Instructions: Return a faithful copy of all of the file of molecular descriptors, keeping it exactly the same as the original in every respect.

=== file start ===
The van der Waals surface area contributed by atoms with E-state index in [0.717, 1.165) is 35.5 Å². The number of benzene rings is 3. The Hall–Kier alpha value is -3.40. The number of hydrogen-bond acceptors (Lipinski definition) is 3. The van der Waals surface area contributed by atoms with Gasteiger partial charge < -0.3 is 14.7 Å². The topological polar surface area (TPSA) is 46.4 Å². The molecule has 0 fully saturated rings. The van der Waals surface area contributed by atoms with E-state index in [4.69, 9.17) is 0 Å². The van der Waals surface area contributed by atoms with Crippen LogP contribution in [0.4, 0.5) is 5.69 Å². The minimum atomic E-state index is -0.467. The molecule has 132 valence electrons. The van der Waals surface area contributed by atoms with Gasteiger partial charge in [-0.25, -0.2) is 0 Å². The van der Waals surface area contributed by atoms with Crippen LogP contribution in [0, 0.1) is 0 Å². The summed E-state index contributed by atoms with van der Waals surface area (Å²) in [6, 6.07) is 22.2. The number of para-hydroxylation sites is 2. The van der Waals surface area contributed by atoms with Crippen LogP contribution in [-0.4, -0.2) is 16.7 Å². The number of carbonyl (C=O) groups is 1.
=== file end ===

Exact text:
The van der Waals surface area contributed by atoms with E-state index in [0.717, 1.165) is 35.5 Å². The number of benzene rings is 3. The Hall–Kier alpha value is -3.40. The number of hydrogen-bond acceptors (Lipinski definition) is 3. The van der Waals surface area contributed by atoms with Gasteiger partial charge < -0.3 is 14.7 Å². The topological polar surface area (TPSA) is 46.4 Å². The molecule has 0 fully saturated rings. The van der Waals surface area contributed by atoms with E-state index in [4.69, 9.17) is 0 Å². The van der Waals surface area contributed by atoms with Crippen LogP contribution in [0.4, 0.5) is 5.69 Å². The minimum atomic E-state index is -0.467. The molecule has 132 valence electrons. The van der Waals surface area contributed by atoms with Gasteiger partial charge in [-0.25, -0.2) is 0 Å². The van der Waals surface area contributed by atoms with Crippen LogP contribution in [0, 0.1) is 0 Å². The summed E-state index contributed by atoms with van der Waals surface area (Å²) in [6, 6.07) is 22.2. The number of para-hydroxylation sites is 2. The van der Waals surface area contributed by atoms with Crippen LogP contribution in [-0.4, -0.2) is 16.7 Å². The number of carbonyl (C=O) groups is 1.